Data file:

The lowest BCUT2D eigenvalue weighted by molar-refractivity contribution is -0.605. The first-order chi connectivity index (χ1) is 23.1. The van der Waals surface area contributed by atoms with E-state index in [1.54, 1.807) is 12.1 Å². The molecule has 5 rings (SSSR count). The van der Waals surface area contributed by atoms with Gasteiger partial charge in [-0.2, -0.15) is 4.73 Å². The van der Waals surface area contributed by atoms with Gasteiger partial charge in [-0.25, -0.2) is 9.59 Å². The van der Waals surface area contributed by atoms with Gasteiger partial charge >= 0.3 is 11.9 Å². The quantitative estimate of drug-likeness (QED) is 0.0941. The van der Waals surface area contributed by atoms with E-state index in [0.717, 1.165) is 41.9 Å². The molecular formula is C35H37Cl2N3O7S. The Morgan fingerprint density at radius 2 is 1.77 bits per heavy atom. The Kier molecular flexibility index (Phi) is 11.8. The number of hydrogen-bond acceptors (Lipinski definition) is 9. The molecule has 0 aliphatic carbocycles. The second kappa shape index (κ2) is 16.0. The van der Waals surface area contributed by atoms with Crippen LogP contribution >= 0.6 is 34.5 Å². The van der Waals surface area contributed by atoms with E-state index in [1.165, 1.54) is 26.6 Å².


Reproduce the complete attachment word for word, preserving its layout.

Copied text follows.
The lowest BCUT2D eigenvalue weighted by molar-refractivity contribution is -0.605. The first-order chi connectivity index (χ1) is 23.1. The van der Waals surface area contributed by atoms with E-state index in [1.54, 1.807) is 12.1 Å². The molecule has 5 rings (SSSR count). The van der Waals surface area contributed by atoms with Gasteiger partial charge in [-0.2, -0.15) is 4.73 Å². The van der Waals surface area contributed by atoms with Gasteiger partial charge in [-0.25, -0.2) is 9.59 Å². The van der Waals surface area contributed by atoms with Gasteiger partial charge >= 0.3 is 11.9 Å². The quantitative estimate of drug-likeness (QED) is 0.0941. The van der Waals surface area contributed by atoms with E-state index in [0.717, 1.165) is 41.9 Å². The molecular formula is C35H37Cl2N3O7S. The Morgan fingerprint density at radius 2 is 1.77 bits per heavy atom. The Kier molecular flexibility index (Phi) is 11.8. The number of hydrogen-bond acceptors (Lipinski definition) is 9. The molecule has 0 aliphatic carbocycles. The second kappa shape index (κ2) is 16.0. The van der Waals surface area contributed by atoms with Crippen LogP contribution >= 0.6 is 34.5 Å². The van der Waals surface area contributed by atoms with E-state index in [1.165, 1.54) is 26.6 Å².